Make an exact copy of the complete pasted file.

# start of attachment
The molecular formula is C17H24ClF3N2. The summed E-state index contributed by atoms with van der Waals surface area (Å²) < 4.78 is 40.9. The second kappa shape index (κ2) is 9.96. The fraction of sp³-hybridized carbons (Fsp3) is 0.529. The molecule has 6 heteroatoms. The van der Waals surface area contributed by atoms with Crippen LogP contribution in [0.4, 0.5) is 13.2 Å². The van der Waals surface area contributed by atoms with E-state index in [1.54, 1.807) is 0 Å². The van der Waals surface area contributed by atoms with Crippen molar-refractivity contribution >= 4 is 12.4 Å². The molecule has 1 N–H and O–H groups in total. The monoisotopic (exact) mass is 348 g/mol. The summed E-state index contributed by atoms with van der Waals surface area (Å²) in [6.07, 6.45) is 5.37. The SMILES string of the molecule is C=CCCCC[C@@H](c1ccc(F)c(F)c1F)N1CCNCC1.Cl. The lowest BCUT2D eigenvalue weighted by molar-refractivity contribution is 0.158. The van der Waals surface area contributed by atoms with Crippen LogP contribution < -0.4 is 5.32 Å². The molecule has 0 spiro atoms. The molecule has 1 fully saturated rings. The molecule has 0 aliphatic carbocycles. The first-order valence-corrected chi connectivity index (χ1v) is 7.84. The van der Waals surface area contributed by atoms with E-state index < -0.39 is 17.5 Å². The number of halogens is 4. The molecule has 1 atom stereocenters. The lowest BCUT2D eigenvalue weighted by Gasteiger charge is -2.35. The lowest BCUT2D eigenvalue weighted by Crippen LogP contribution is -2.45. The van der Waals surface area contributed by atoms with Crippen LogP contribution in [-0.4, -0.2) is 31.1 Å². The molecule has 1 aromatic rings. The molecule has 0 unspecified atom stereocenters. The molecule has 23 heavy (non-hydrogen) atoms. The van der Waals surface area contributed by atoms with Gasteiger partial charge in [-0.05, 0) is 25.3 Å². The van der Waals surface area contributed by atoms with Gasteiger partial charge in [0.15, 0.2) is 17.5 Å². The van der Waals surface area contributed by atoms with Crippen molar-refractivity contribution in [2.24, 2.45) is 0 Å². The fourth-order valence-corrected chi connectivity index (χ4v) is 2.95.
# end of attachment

The molecular formula is C17H24ClF3N2. The summed E-state index contributed by atoms with van der Waals surface area (Å²) < 4.78 is 40.9. The second kappa shape index (κ2) is 9.96. The fraction of sp³-hybridized carbons (Fsp3) is 0.529. The molecule has 6 heteroatoms. The van der Waals surface area contributed by atoms with Crippen LogP contribution in [0.4, 0.5) is 13.2 Å². The van der Waals surface area contributed by atoms with E-state index in [1.54, 1.807) is 0 Å². The van der Waals surface area contributed by atoms with Crippen molar-refractivity contribution >= 4 is 12.4 Å². The molecule has 1 N–H and O–H groups in total. The monoisotopic (exact) mass is 348 g/mol. The summed E-state index contributed by atoms with van der Waals surface area (Å²) in [6.07, 6.45) is 5.37. The SMILES string of the molecule is C=CCCCC[C@@H](c1ccc(F)c(F)c1F)N1CCNCC1.Cl. The lowest BCUT2D eigenvalue weighted by molar-refractivity contribution is 0.158. The van der Waals surface area contributed by atoms with Crippen LogP contribution < -0.4 is 5.32 Å². The molecule has 0 spiro atoms. The molecule has 1 fully saturated rings. The molecule has 0 aliphatic carbocycles. The first-order valence-corrected chi connectivity index (χ1v) is 7.84. The van der Waals surface area contributed by atoms with E-state index < -0.39 is 17.5 Å². The number of halogens is 4. The molecule has 1 atom stereocenters. The lowest BCUT2D eigenvalue weighted by Gasteiger charge is -2.35. The lowest BCUT2D eigenvalue weighted by Crippen LogP contribution is -2.45. The van der Waals surface area contributed by atoms with Crippen LogP contribution in [-0.4, -0.2) is 31.1 Å². The molecule has 1 aromatic rings. The molecule has 0 unspecified atom stereocenters. The molecule has 23 heavy (non-hydrogen) atoms. The van der Waals surface area contributed by atoms with Gasteiger partial charge in [-0.05, 0) is 25.3 Å². The van der Waals surface area contributed by atoms with Gasteiger partial charge in [0.15, 0.2) is 17.5 Å². The van der Waals surface area contributed by atoms with Crippen molar-refractivity contribution in [2.24, 2.45) is 0 Å². The fourth-order valence-corrected chi connectivity index (χ4v) is 2.95.